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Showing posts from March, 2019

YOU MAKE ME FEEL BRAND NEW [159]

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Ever had a computer blow up in your lap? Over a year ago, I bought a BBC Micro computer, my existing one having stopped working. Connecting it up, a milky white picture slowly appeared on screen, with a “Ready” prompt. Before I could write 10 PRINT “HELLO”, there was the sound of firecrackers, as the capacitors in the power supply let go: instead of temporarily storing electricity, the electrolytic material in the capacitors burned up, unleashing an awful smell that was only cleared by opening up all the doors and windows in the house. I have not tried to buy another BBC Micro since, as the price of the remaining working examples increase over time - the time and effort to replace failing parts is beyond both my resources and patience. You can emulate this computer, and many older 8-bit and 16-bit computers, through software, which somewhat reproduces the original experience – this is also what runs the current spate of mini game consoles, replicating the Nintendo NES and SNE

JUST TRYING TO KEEP MY CUSTOMERS SATISFIED [158]

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I realise I could have written about the demise of British record and video store HMV at any time: when it fell into administration last Christmas, or in 2013, when the rise of online film and music streaming threatened its business model, when record label EMI floated it on the stock market in 2002, and when shops like HMV collapsed – Virgin Megastore, Tower Records, MVC and Woolworths. I love to visit these places to discover something that could spark your thoughts, or change the way you think, and take your own personal copy of it home to own forever - to know this experience is now too expensive to support is, well, rather crushing. The nearest branch of HMV to me is closing next weekend: from next month, if I want to look in a music shop of any type, I will need to catch a train, not just a bus, to a shopping centre three or four towns away, where the cost of renting a store must be cheaper. Cutting rent costs have already closed a dozen stores, leaving around a hundred –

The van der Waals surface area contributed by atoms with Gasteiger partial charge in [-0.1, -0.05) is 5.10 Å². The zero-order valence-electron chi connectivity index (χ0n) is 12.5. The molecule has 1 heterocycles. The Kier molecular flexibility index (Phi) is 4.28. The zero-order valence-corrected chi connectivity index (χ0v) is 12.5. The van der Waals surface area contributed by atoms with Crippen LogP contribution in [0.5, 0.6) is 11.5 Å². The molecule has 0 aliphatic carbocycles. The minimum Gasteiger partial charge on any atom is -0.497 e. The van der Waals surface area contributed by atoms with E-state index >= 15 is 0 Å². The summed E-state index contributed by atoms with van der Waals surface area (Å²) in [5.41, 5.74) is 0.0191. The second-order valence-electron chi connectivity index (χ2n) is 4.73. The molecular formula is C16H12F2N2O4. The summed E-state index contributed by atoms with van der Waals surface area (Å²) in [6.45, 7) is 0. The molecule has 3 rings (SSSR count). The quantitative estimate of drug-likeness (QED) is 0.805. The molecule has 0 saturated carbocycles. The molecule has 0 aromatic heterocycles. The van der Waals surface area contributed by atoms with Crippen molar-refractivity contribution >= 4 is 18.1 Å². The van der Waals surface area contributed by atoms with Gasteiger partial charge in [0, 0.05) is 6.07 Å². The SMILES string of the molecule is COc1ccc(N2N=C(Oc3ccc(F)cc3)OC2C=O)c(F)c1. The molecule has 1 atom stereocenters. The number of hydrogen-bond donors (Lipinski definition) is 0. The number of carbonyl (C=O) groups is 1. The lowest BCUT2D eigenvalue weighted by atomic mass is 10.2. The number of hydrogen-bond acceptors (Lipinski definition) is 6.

AND WE KNOW, WE AIN’T SLOW, WE’RE THE AVENGERS [157]

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“Look — (Stop Me If You've Heard This One) — But There Were These Two Fellers...” Turning on my television, one Sunday morning, I found an unfeasibly young-looking John Cleese, wearing a bow tie, trying to prevent a woman from entering a room containing shelves filled with eggs, on which were painted clown faces, as a mark of copyright. (There is a real Clown Egg Register, but they moved to using ceramic eggs in the 1980s.) Later, I saw a group of henchmen taking orders from Punch & Judy puppets, before killing their targets using slapstick, and also a comedy writer, played by Bernard Cribbins, wildly spouting one-liners before he is killed, in a room filled with scrunched-up pieces of paper, filled with aborted attempts at writing a joke. Yes, I also thought “The Avengers” – the “actual” “Avengers,” not the Marvel Comics one - was supposed to be about espionage, but this episode, using the long title above, came during the show’s sixth and last season in 1968-69,

FIVE, SIX, SEVEN EIGHT NINE TEN, I LOVE YOU [156]